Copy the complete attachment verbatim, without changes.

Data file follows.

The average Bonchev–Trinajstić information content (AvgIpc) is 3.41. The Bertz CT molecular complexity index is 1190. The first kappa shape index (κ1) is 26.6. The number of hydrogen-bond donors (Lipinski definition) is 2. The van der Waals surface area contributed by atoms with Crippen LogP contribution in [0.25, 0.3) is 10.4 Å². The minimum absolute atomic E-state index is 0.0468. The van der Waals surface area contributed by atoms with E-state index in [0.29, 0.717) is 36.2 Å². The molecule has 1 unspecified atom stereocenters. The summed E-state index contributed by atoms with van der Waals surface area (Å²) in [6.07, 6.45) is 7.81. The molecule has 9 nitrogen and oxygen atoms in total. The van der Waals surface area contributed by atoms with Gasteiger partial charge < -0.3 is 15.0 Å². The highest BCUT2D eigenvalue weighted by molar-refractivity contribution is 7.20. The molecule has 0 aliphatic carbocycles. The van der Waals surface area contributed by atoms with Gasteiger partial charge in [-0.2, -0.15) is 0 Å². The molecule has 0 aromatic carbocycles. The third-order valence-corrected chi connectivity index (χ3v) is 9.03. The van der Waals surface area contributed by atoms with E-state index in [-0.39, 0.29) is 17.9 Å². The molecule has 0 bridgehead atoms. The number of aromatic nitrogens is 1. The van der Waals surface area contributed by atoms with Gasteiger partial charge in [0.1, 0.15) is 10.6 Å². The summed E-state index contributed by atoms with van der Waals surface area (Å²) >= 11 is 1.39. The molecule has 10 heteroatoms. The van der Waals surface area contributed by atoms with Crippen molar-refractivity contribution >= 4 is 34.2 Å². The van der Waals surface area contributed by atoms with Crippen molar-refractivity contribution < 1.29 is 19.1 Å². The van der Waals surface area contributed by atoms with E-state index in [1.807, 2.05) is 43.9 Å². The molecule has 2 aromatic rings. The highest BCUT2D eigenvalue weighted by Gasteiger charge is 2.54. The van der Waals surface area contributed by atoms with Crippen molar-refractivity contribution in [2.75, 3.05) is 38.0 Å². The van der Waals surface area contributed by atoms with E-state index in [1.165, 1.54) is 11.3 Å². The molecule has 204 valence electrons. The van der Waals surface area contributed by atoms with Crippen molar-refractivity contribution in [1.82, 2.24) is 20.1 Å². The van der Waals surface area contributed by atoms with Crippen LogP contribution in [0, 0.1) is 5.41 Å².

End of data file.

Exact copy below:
The average Bonchev–Trinajstić information content (AvgIpc) is 3.41. The Bertz CT molecular complexity index is 1190. The first kappa shape index (κ1) is 26.6. The number of hydrogen-bond donors (Lipinski definition) is 2. The van der Waals surface area contributed by atoms with Crippen LogP contribution in [0.25, 0.3) is 10.4 Å². The minimum absolute atomic E-state index is 0.0468. The van der Waals surface area contributed by atoms with E-state index in [0.29, 0.717) is 36.2 Å². The molecule has 1 unspecified atom stereocenters. The summed E-state index contributed by atoms with van der Waals surface area (Å²) in [6.07, 6.45) is 7.81. The molecule has 9 nitrogen and oxygen atoms in total. The van der Waals surface area contributed by atoms with Gasteiger partial charge < -0.3 is 15.0 Å². The highest BCUT2D eigenvalue weighted by molar-refractivity contribution is 7.20. The molecule has 0 aliphatic carbocycles. The van der Waals surface area contributed by atoms with Gasteiger partial charge in [-0.2, -0.15) is 0 Å². The molecule has 0 aromatic carbocycles. The third-order valence-corrected chi connectivity index (χ3v) is 9.03. The van der Waals surface area contributed by atoms with E-state index in [-0.39, 0.29) is 17.9 Å². The molecule has 0 bridgehead atoms. The number of aromatic nitrogens is 1. The van der Waals surface area contributed by atoms with Gasteiger partial charge in [0.1, 0.15) is 10.6 Å². The summed E-state index contributed by atoms with van der Waals surface area (Å²) >= 11 is 1.39. The molecule has 10 heteroatoms. The van der Waals surface area contributed by atoms with Crippen molar-refractivity contribution >= 4 is 34.2 Å². The van der Waals surface area contributed by atoms with Crippen molar-refractivity contribution < 1.29 is 19.1 Å². The van der Waals surface area contributed by atoms with E-state index in [1.807, 2.05) is 43.9 Å². The molecule has 2 aromatic rings. The highest BCUT2D eigenvalue weighted by Gasteiger charge is 2.54. The van der Waals surface area contributed by atoms with Crippen molar-refractivity contribution in [2.75, 3.05) is 38.0 Å². The van der Waals surface area contributed by atoms with E-state index in [1.165, 1.54) is 11.3 Å². The molecule has 204 valence electrons. The van der Waals surface area contributed by atoms with Crippen molar-refractivity contribution in [1.82, 2.24) is 20.1 Å². The van der Waals surface area contributed by atoms with Crippen LogP contribution in [0, 0.1) is 5.41 Å².